George W. Murray

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George W. Murray
George Washington Murray.jpg
Member of the U.S. House of Representatives
from South Carolina's 7th district
In office
March 4, 1893 – March 3, 1895
Preceded by William Elliot
Succeeded by J. William Stokes
Member of the U.S. House of Representatives
from South Carolina's 1st district
In office
June 4, 1896 – March 3, 1897
Preceded by William Elliott
Succeeded by William Elliott
Personal details
Born George Washington Murray
September 22, 1853
Sumter County, South Carolina
Died April 21, 1926
Chicago, Illinois
Nationality American
Political party Republican
Spouse(s) Ella
Alma mater University of South Carolina
Profession Teacher, politician

George Washington Murray (September 22, 1853 - April 21, 1926), born into slavery in South Carolina, became educated and worked as a teacher, farmer and politician. After serving as chairman of the Sumter County Republican Party, he was elected in the 1890s as a United States Congressman from South Carolina. He was the only black member in the 53rd and 54th Congresses, and the last to be elected from South Carolina for nearly 100 years.[1]

Convicted of forgery in 1905 and sentenced to three years' hard labor in what he said was a discriminatory trial (with an all-white jury), Murray moved to Chicago. He was pardoned in 1915 by the South Carolina governor, Coleman Blease. In Chicago, Murray became active in the Republican Party. He lectured on race relations and his political career and published two collections of his speeches. He died of a heart stroke April 21, 1926.

Early life and education[edit]

Murray was born into slavery on September 22, 1853 on a cotton plantation near Rembert, Sumter County, South Carolina in the Piedmont. His parents' names are not known, and they died during the war. He had brothers Prince and Frank. Murray did not have formal schooling as a boy, but had learned to read and write and even taught from 1871-1874.[2] He entered the University of South Carolina at Columbia in 1874 when it was opened to black students by the Republican-dominated legislature.

With the end of the Reconstruction era in 1877 and regaining of power by white Democrats in the state legislature, they and the administration forced black students out of the college. Murray completed his education at the State Normal Institution at Columbia, a historically black college. Education was an urgent need and a high calling among the freedmen, and Murray taught school for fifteen years in Sumter County.[1] He also invented some agricultural technology.[3]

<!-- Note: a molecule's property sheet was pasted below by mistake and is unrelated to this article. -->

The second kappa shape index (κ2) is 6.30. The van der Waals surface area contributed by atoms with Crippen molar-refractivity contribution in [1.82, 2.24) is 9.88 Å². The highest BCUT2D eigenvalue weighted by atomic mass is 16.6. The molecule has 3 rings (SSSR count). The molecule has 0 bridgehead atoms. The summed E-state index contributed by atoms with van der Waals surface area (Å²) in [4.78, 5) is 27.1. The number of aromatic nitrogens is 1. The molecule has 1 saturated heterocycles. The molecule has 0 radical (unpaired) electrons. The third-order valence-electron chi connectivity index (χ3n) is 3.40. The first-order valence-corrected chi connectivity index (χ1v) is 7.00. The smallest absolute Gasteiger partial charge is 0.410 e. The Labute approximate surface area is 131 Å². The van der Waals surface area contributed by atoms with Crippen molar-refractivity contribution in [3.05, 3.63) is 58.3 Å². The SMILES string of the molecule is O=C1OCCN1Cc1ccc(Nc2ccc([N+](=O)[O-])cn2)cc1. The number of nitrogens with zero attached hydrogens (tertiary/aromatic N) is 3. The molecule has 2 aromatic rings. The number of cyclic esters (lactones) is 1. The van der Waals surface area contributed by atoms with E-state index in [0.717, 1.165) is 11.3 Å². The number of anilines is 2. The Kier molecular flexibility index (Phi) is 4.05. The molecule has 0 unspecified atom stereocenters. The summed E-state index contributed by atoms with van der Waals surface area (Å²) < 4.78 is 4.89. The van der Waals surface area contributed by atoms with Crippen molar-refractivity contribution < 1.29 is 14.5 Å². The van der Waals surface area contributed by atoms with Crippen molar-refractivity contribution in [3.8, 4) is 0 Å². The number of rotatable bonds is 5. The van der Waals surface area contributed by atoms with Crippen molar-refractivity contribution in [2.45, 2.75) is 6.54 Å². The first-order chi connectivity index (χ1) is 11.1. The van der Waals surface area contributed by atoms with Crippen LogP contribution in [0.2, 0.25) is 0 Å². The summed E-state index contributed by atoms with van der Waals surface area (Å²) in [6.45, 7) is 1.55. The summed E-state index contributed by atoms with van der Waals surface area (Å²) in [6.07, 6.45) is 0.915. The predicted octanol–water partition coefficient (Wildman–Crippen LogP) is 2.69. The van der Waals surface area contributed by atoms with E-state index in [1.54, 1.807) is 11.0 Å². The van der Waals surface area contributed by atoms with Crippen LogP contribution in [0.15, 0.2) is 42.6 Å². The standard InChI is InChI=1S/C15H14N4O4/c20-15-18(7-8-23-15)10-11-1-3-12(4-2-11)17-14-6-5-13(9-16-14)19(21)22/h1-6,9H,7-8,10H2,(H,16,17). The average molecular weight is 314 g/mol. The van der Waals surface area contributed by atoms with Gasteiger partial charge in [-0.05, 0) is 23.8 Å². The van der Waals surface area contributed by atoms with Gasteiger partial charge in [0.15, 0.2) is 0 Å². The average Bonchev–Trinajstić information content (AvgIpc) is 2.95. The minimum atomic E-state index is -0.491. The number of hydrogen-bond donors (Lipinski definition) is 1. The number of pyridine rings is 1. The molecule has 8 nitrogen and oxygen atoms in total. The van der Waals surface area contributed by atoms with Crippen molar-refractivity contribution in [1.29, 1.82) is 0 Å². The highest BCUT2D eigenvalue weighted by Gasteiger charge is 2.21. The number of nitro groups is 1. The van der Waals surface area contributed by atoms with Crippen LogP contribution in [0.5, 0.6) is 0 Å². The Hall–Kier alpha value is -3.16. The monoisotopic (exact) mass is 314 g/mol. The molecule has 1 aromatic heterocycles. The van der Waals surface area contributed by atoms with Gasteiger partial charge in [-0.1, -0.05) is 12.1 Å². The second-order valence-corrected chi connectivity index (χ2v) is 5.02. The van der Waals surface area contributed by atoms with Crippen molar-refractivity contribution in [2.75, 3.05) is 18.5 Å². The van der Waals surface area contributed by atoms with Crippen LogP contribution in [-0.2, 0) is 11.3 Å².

Marriage and family[edit]

He married Ella. They divorced in 1905 after he decided to flee to Chicago rather than serve a sentence of hard labor resulting from a discriminatory trial.

Political career[edit]

Murray gradually became active in local organizing and politics, playing an important role in the development of the Republican Party in the state. He was elected as chairman of the Sumter County Republican Party. Murray was a delegate at several Republican National Conventions. During the 1870s and 1880s, as white Democrats regained power in the legislature following violence and election fraud, Murray and other black leaders struggled to resist electoral changes that disfranchised black voters. In 1882 the legislature passed a requirement for an "eight-box ballot", which made voting more confusing. White voters were given instructions by white registrars, but black voters were not and had more ballots disqualified. As a result, following the changes, the percentage of turnout dropped sharply among blacks in Murray's district up to 1890.[4]